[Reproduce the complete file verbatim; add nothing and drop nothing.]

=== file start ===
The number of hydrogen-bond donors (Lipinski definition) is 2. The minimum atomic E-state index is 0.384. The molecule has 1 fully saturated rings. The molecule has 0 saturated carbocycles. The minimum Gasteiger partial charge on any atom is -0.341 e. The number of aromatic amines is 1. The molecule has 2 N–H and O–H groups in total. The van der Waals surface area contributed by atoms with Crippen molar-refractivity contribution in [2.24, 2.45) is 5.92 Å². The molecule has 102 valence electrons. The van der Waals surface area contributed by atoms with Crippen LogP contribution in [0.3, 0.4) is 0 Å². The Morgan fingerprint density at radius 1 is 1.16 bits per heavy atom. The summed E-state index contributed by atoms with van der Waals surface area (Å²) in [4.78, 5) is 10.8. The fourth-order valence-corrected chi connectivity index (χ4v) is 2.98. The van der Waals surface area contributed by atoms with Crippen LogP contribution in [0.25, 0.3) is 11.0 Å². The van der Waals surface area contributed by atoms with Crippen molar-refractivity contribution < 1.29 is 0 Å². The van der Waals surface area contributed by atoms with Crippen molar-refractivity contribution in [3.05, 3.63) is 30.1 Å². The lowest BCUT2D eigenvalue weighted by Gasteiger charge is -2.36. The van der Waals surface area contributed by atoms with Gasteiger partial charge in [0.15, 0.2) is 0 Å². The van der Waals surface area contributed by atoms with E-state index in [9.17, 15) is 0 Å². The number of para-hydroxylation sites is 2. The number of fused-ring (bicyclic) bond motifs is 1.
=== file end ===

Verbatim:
The number of hydrogen-bond donors (Lipinski definition) is 2. The minimum atomic E-state index is 0.384. The molecule has 1 fully saturated rings. The molecule has 0 saturated carbocycles. The minimum Gasteiger partial charge on any atom is -0.341 e. The number of aromatic amines is 1. The molecule has 2 N–H and O–H groups in total. The van der Waals surface area contributed by atoms with Crippen molar-refractivity contribution in [2.24, 2.45) is 5.92 Å². The molecule has 102 valence electrons. The van der Waals surface area contributed by atoms with Crippen LogP contribution in [0.3, 0.4) is 0 Å². The Morgan fingerprint density at radius 1 is 1.16 bits per heavy atom. The summed E-state index contributed by atoms with van der Waals surface area (Å²) in [4.78, 5) is 10.8. The fourth-order valence-corrected chi connectivity index (χ4v) is 2.98. The van der Waals surface area contributed by atoms with Crippen LogP contribution in [0.25, 0.3) is 11.0 Å². The van der Waals surface area contributed by atoms with Crippen molar-refractivity contribution < 1.29 is 0 Å². The van der Waals surface area contributed by atoms with Crippen molar-refractivity contribution in [3.05, 3.63) is 30.1 Å². The lowest BCUT2D eigenvalue weighted by Gasteiger charge is -2.36. The van der Waals surface area contributed by atoms with Gasteiger partial charge in [0.15, 0.2) is 0 Å². The van der Waals surface area contributed by atoms with E-state index in [9.17, 15) is 0 Å². The number of para-hydroxylation sites is 2. The number of fused-ring (bicyclic) bond motifs is 1.